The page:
2014-03-07 02:50:49 PM  

AugieDoggyDaddy: What if we had invested that kind of money after the first Arab Oil Embargo towards energy independence? We prolly wouldn't care much about Kuwait and Iraq because they didn't have anything we need. We wouldn't have needed a military presence in the middle east. Then we could'v said "Osama bin Who?'.


There isn't a lot of oil* being burned to power your computer. It mostly goes to vehicle fuel and industrial/chemical products.

*Yes I'm aware of natural gas power plants.
 
2014-03-07 02:51:26 PM  

Mad_Radhu: dj_bigbird: I assume by "onshore wind" they're referring to windmills that kill lots of birds and for solar PV and CSP plants, they're talking about places that cook birds.

I think in one report on the number of birds killed at one large solar plant in a one month period was 30, which basically amounts to the death toll from one decent sized colony of feral cats, so just a small program to trap, neuter, and release ferals would more than make up for the impact of the solar plants.


Birds run into windmills and die. Far MORE birds run into the sides of buildings and die. Birds are farking stupid, but they breed fast enough that windmill deaths won't affect their numbers.
 
2014-03-07 02:51:38 PM  
I'm curious about the off-shore wind turbines.  They've got 35% of Georgia's power coming from that.  Where are they going to build? With the trade lanes, gray's reef, the fisheries, and barrier island protected areas, there's not a lot of space left.
 
2014-03-07 02:53:01 PM  

bigsteve3OOO: As long as no tax payer money is used I'm OK with it.


YEAH. Taxpayer money should be used only for widening and paving roads. And subsidizing oil exploration.
 
2014-03-07 02:53:29 PM  
Man, I wish someone would develop a way to harness the energy of a potato.   This way this country would not only be fully energy independent, but it would also be able to sell its spare energy to more potato-challenged countries.
 
2014-03-07 02:55:56 PM  

meat0918: From what I understand the panels end up melting the snow pretty rapidly.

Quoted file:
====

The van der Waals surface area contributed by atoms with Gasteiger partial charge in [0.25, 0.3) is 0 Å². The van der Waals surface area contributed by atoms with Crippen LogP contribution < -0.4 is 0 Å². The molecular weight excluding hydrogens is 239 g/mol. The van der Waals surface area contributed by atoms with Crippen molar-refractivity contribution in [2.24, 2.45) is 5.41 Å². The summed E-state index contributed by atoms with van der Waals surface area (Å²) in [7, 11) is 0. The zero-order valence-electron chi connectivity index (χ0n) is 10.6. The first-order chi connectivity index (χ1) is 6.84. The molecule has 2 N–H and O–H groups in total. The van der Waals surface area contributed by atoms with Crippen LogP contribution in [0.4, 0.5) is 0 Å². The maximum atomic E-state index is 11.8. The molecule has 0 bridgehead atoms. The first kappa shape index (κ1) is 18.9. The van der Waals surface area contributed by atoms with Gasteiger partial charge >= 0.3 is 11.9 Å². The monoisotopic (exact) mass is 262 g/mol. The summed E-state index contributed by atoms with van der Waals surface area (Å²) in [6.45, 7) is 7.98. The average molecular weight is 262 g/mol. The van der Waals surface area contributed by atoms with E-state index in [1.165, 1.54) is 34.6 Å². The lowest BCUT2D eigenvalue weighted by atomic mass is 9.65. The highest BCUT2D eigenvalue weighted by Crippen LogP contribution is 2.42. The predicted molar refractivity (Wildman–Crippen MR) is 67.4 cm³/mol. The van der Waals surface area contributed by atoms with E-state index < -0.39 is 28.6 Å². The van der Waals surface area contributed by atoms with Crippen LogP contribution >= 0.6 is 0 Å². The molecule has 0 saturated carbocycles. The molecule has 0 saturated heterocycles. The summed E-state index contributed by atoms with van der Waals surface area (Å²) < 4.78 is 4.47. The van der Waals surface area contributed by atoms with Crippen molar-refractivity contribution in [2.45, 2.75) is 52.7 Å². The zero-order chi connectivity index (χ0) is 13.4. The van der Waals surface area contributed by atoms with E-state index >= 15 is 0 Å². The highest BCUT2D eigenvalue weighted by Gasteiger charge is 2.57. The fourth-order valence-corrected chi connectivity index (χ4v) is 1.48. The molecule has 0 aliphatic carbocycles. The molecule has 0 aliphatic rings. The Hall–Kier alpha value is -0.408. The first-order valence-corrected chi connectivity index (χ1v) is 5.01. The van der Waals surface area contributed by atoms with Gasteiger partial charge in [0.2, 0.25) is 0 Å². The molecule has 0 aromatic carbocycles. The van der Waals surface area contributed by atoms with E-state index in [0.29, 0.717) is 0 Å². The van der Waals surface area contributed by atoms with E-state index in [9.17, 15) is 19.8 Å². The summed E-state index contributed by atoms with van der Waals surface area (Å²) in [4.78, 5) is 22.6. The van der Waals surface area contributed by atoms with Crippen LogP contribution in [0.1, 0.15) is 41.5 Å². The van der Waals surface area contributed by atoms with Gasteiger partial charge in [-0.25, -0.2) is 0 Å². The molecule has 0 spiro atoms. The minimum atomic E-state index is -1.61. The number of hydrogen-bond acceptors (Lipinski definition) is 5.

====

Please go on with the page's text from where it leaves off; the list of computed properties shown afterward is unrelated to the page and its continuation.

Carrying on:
Only if you've got a light dusting, I believe. The kind of snow we've had lately would need to be removed by hand.


The have quite a few land based wind farms in Michigan already. One is going up on my dad's land in the Thumb. He's quite happy about the extra cash, plus his psycho sister is moving because she thinks they cause health effects, and she used to work in nuclear power.

I think you're right that the thumb is better for land-based wind power than most of the rest of Michigan. But if we're talking about 40% of all Michigan's power, we're probably going to need more wind farms a bit closer to where the majority of the people live, where land-based wind farms tend not to work so well.

And I'm sorry they let someone that crazy work in any capacity in a nuclear power plant. I liked the Fark headline that the cure for wind-farm-based health problems is apparently money.

And I literally just got news my energy company approved the 0 interest loan for my ductless heat pump.Good bye ceiling heat. May the guy that thought that up spend eternity in hell paying massive electric bills and never having the heat be quite right!

Good luck! Hope it works out for you.
 
2014-03-07 02:56:13 PM  

Ambivalence: vernonFL: Of course it CAN be done, the question is whether or not we have the political will to do so.

We invested well over $1 trillion over 10 years in Iraq and Afghanistan. I think about that every time a see a report about why something can't be done or we don't have the budget or it will take too long, etc...

We didn't "invest" a penny in Iraq or Afghanistan. An investment implies we could reasonably inspect a return. Iraq and Afghanistan are money pits and that money ain't ever coming back.

Education and infrastructure are actual investments.


Heh. You got the joke but didnt get the joke.
 
2014-03-07 02:56:18 PM  

mark12A: Destructor: Nuclear power & Reprocessing.

HM: Too expensive.


WAT? Consult with France. They generate 80% of their power with nukes, and reprocess.


The problem is, you can make nuclear power really expensive... That's why I was really annoyed to find "levelized" costs on Wikipedia. Of course its going to be more expensive when you dump tax credits on solar and wind (and play other financial games).

I'd love to see some funds earmarked for research into renewables go into nuclear reprocessing technology, or even the Thorium fuel cycle (which is really neat). That solves a big chunk of the offsite storage problem when you consider spent fuel rods contain 95%+ fuel (plants only burn 4% before the rods are retired).
 
2014-03-07 02:56:32 PM  

DubtodaIll: I'm curious about the off-shore wind turbines.  They've got 35% of Georgia's power coming from that.  Where are they going to build? With the trade lanes, gray's reef, the fisheries, and barrier island protected areas, there's not a lot of space left.


Windmills don't hurt fishing; in fact they help by acting as infrastructure for habitat; sort of a vertical reef. There's TONS of room outside the shipping lanes. You will get a bunch of nimby complaints if they "spoil the view" from Sea Island, but that's something that's going to have to be worked out. Personally, I don't think wind farms are less attractive than sailboats, and everybody just raves about how pretty boats sailing by are. They're way better looking that the container ships you constantly see on the horizon.
 
2014-03-07 02:57:05 PM